Even the debates were short on policy. Questions were not asked that delved into many issues that matter. No presidential debates discussed globalism vs. nationalism. We know Trump was a nationalist, as he was berated by the media throughout the presidential campaign for that, but she didn't make the point she was a globalist, and it only came out in hacked emails or private speeches that got secretly recorded.
To me, this has been one of my main complaints about the democratic party right now-- it doesn't argue the issues or make its case based on them. Convince people those positions are better in the short and long term. I would like it if leaders would say what they want to do and then try to do it. That, of course, doesn't happen often.
Beyond that, it wouldn't hurt to find possible candidates (maybe outside the political arena) with charisma, like Bill Clinton, George W. Bush, Barack Obama, Bernie Sanders, or Donald Trump. I would like to think it doesn't matter, have often voted for the least charismatic candidate based on the issues (did it in '16), but I suspect it's not that way for many.
As an added note, a recent poll indicated that Trump would lose to a generic Democrat in 2020 but beat Elizabeth Warren. I think that could be for two reasons. While she does have policy positions in the domestic area, they might be too far left for middle America. The other thing is- if it takes charisma, Warren doesn't have it. When she speaks publicly, she either sounds whiny or angry. She's an attractive woman, but beauty isn't charisma, as Trump and Bernie proved. I don't know if charisma is born into someone or whether it can be learned.
This next link was also interesting regarding whether being a woman hurt Hillary's chances. Two professors put together a play where they used the text from one of the debates. Clinton's words were given to a man and Trump's to a woman.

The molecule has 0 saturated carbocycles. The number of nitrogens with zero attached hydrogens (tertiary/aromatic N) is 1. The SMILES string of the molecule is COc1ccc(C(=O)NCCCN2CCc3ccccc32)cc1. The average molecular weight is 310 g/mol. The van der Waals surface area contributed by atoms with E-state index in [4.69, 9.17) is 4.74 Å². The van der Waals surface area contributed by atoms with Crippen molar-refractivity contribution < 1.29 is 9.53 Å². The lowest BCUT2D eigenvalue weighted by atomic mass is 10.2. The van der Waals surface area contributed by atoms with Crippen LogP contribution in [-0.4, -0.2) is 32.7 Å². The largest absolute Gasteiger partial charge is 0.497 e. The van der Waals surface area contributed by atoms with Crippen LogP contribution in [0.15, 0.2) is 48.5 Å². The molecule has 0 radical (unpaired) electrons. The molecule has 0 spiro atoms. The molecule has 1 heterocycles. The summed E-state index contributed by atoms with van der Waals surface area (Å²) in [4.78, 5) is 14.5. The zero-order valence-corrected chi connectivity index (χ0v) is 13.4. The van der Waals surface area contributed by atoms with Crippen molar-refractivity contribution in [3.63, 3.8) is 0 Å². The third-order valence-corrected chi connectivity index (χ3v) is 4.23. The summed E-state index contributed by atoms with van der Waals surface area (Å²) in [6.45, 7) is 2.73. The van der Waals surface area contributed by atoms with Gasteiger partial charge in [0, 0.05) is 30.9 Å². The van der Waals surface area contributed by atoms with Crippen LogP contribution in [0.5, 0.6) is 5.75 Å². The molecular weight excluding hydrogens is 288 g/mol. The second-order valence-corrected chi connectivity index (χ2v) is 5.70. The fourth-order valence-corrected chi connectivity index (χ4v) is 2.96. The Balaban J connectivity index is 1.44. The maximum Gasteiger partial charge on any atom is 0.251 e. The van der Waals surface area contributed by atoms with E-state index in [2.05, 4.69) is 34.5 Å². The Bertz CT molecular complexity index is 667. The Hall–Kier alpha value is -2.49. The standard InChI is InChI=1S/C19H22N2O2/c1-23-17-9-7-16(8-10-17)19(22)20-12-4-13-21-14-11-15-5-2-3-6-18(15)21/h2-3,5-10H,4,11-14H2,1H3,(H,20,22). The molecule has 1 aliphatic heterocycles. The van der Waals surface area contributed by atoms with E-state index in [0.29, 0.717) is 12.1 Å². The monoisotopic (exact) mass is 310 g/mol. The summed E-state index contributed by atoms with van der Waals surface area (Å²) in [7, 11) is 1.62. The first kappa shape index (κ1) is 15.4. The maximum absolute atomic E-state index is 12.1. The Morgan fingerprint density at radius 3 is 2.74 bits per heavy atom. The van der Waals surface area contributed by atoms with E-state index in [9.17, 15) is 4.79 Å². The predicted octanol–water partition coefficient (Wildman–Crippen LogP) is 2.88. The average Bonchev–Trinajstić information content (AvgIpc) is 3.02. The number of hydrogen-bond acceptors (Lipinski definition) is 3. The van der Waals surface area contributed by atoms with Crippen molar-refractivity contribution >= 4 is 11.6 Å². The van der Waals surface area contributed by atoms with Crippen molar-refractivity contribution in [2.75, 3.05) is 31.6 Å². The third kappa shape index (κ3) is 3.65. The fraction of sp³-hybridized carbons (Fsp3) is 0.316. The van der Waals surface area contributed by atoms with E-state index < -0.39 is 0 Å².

This discussions afterward, with a pretty liberal audience, surprised the creators. The viewers had liked his words when said by a woman and disliked hers when said by a man. New York Times also had a story on it but because I only get 10 a month (and have used up 3 already) I found another source. And no, I am not subscribing again until they take a more neutral stance on the news-- put out the facts when it's news and only tell us what to think in editorials.
Although the articles said they did not use the actual names, it was obvious from the title who it was about. From what I heard elsewhere, the intention had been that it would prove people voted against her because she was a woman. It proved the opposite. To that audience, his words were more acceptable when it was said by a woman than by Trump. The audience found the constant smiling obnoxious in a man but maybe had given it a pass when it was Clinton. Or maybe they didn't as I didn't like it in her either. I felt, however, that it probably wasn't so much acting superior as knowing that older women look better when they smile-- and appearances matter. Polls had her winning all those debates.